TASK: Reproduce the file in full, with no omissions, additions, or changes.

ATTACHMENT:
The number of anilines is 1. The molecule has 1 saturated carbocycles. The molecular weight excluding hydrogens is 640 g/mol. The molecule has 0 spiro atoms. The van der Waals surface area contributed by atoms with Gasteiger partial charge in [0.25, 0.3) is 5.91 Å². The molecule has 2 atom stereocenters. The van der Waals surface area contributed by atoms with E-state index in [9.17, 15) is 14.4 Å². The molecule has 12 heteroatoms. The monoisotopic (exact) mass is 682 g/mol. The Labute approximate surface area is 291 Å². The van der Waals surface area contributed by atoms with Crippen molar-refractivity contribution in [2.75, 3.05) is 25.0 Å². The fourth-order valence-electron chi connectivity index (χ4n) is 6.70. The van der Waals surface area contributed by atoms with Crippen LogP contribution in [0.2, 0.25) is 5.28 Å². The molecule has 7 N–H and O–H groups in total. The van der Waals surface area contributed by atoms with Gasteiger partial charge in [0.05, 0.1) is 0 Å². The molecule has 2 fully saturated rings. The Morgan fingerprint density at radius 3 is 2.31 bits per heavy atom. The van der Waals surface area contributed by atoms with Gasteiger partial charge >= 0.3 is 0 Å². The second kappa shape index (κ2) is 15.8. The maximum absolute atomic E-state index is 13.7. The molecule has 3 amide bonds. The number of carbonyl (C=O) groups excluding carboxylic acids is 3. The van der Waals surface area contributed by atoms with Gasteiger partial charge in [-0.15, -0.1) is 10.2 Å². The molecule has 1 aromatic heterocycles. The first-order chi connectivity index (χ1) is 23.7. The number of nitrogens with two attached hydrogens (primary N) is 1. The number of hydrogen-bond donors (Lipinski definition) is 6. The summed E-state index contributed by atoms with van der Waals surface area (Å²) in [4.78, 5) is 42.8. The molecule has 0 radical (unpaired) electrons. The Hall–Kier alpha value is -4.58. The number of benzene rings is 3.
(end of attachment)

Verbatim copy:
The number of anilines is 1. The molecule has 1 saturated carbocycles. The molecular weight excluding hydrogens is 640 g/mol. The molecule has 0 spiro atoms. The van der Waals surface area contributed by atoms with Gasteiger partial charge in [0.25, 0.3) is 5.91 Å². The molecule has 2 atom stereocenters. The van der Waals surface area contributed by atoms with E-state index in [9.17, 15) is 14.4 Å². The molecule has 12 heteroatoms. The monoisotopic (exact) mass is 682 g/mol. The Labute approximate surface area is 291 Å². The van der Waals surface area contributed by atoms with Crippen molar-refractivity contribution in [2.75, 3.05) is 25.0 Å². The fourth-order valence-electron chi connectivity index (χ4n) is 6.70. The van der Waals surface area contributed by atoms with Crippen LogP contribution in [0.2, 0.25) is 5.28 Å². The molecule has 7 N–H and O–H groups in total. The van der Waals surface area contributed by atoms with Gasteiger partial charge in [0.05, 0.1) is 0 Å². The molecule has 2 fully saturated rings. The Morgan fingerprint density at radius 3 is 2.31 bits per heavy atom. The van der Waals surface area contributed by atoms with Gasteiger partial charge >= 0.3 is 0 Å². The second kappa shape index (κ2) is 15.8. The maximum absolute atomic E-state index is 13.7. The molecule has 3 amide bonds. The number of carbonyl (C=O) groups excluding carboxylic acids is 3. The van der Waals surface area contributed by atoms with Gasteiger partial charge in [-0.15, -0.1) is 10.2 Å². The molecule has 1 aromatic heterocycles. The first-order chi connectivity index (χ1) is 23.7. The number of nitrogens with two attached hydrogens (primary N) is 1. The number of hydrogen-bond donors (Lipinski definition) is 6. The summed E-state index contributed by atoms with van der Waals surface area (Å²) in [4.78, 5) is 42.8. The molecule has 0 radical (unpaired) electrons. The Hall–Kier alpha value is -4.58. The number of benzene rings is 3.